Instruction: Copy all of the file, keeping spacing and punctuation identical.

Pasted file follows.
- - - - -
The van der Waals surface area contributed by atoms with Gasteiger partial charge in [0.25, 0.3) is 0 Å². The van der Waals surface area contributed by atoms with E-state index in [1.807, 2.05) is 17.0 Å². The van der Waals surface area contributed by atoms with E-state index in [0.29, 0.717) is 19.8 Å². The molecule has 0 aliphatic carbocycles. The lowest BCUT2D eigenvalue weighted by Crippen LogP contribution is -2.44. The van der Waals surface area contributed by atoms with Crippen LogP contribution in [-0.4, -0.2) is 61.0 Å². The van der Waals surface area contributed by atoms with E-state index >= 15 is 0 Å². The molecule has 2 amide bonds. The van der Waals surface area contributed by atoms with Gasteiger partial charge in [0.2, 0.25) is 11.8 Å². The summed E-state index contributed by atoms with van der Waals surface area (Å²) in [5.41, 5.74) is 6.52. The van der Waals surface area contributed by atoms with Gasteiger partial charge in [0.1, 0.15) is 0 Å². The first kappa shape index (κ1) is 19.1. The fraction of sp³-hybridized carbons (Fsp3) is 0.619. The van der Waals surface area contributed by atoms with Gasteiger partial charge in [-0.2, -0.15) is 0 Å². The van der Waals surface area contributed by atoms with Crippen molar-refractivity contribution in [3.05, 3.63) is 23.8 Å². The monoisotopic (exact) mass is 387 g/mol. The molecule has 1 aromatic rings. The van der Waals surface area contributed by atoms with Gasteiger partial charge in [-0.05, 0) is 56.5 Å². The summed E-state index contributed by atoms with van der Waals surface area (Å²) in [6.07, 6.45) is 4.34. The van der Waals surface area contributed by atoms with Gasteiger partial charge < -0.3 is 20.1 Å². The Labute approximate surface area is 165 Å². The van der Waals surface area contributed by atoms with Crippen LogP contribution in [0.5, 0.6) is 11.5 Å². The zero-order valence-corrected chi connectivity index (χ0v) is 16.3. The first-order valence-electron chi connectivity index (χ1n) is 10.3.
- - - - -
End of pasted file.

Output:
The van der Waals surface area contributed by atoms with Gasteiger partial charge in [0.25, 0.3) is 0 Å². The van der Waals surface area contributed by atoms with E-state index in [1.807, 2.05) is 17.0 Å². The van der Waals surface area contributed by atoms with E-state index in [0.29, 0.717) is 19.8 Å². The molecule has 0 aliphatic carbocycles. The lowest BCUT2D eigenvalue weighted by Crippen LogP contribution is -2.44. The van der Waals surface area contributed by atoms with Crippen LogP contribution in [-0.4, -0.2) is 61.0 Å². The van der Waals surface area contributed by atoms with E-state index >= 15 is 0 Å². The molecule has 2 amide bonds. The van der Waals surface area contributed by atoms with Gasteiger partial charge in [0.2, 0.25) is 11.8 Å². The summed E-state index contributed by atoms with van der Waals surface area (Å²) in [5.41, 5.74) is 6.52. The van der Waals surface area contributed by atoms with Gasteiger partial charge in [0.1, 0.15) is 0 Å². The first kappa shape index (κ1) is 19.1. The fraction of sp³-hybridized carbons (Fsp3) is 0.619. The van der Waals surface area contributed by atoms with Gasteiger partial charge in [-0.2, -0.15) is 0 Å². The van der Waals surface area contributed by atoms with Crippen molar-refractivity contribution in [3.05, 3.63) is 23.8 Å². The monoisotopic (exact) mass is 387 g/mol. The molecule has 1 aromatic rings. The van der Waals surface area contributed by atoms with Gasteiger partial charge in [-0.05, 0) is 56.5 Å². The summed E-state index contributed by atoms with van der Waals surface area (Å²) in [6.07, 6.45) is 4.34. The van der Waals surface area contributed by atoms with Gasteiger partial charge < -0.3 is 20.1 Å². The Labute approximate surface area is 165 Å². The van der Waals surface area contributed by atoms with Crippen LogP contribution in [0.5, 0.6) is 11.5 Å². The zero-order valence-corrected chi connectivity index (χ0v) is 16.3. The first-order valence-electron chi connectivity index (χ1n) is 10.3.